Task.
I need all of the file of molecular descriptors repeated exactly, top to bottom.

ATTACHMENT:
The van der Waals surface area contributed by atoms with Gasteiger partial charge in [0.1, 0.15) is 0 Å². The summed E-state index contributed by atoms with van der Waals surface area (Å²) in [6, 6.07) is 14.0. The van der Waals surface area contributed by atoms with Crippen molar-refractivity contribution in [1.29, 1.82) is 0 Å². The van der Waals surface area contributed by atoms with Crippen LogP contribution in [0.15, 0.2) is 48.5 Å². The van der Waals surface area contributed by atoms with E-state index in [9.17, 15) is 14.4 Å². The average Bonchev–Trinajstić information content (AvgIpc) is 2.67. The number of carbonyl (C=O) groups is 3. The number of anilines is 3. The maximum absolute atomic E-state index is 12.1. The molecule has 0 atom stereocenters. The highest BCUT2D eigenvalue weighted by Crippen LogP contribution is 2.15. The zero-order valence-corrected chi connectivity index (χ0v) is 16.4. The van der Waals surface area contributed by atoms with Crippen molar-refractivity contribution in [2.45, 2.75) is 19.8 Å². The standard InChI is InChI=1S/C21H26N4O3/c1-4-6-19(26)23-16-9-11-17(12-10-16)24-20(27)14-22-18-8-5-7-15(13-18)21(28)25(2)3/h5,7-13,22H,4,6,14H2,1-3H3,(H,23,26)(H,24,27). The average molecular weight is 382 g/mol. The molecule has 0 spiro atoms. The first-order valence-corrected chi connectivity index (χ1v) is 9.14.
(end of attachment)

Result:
The van der Waals surface area contributed by atoms with Gasteiger partial charge in [0.1, 0.15) is 0 Å². The summed E-state index contributed by atoms with van der Waals surface area (Å²) in [6, 6.07) is 14.0. The van der Waals surface area contributed by atoms with Crippen molar-refractivity contribution in [1.29, 1.82) is 0 Å². The van der Waals surface area contributed by atoms with Crippen LogP contribution in [0.15, 0.2) is 48.5 Å². The van der Waals surface area contributed by atoms with E-state index in [9.17, 15) is 14.4 Å². The average Bonchev–Trinajstić information content (AvgIpc) is 2.67. The number of carbonyl (C=O) groups is 3. The number of anilines is 3. The maximum absolute atomic E-state index is 12.1. The molecule has 0 atom stereocenters. The highest BCUT2D eigenvalue weighted by Crippen LogP contribution is 2.15. The zero-order valence-corrected chi connectivity index (χ0v) is 16.4. The van der Waals surface area contributed by atoms with Crippen molar-refractivity contribution in [2.45, 2.75) is 19.8 Å². The standard InChI is InChI=1S/C21H26N4O3/c1-4-6-19(26)23-16-9-11-17(12-10-16)24-20(27)14-22-18-8-5-7-15(13-18)21(28)25(2)3/h5,7-13,22H,4,6,14H2,1-3H3,(H,23,26)(H,24,27). The average molecular weight is 382 g/mol. The molecule has 0 spiro atoms. The first-order valence-corrected chi connectivity index (χ1v) is 9.14.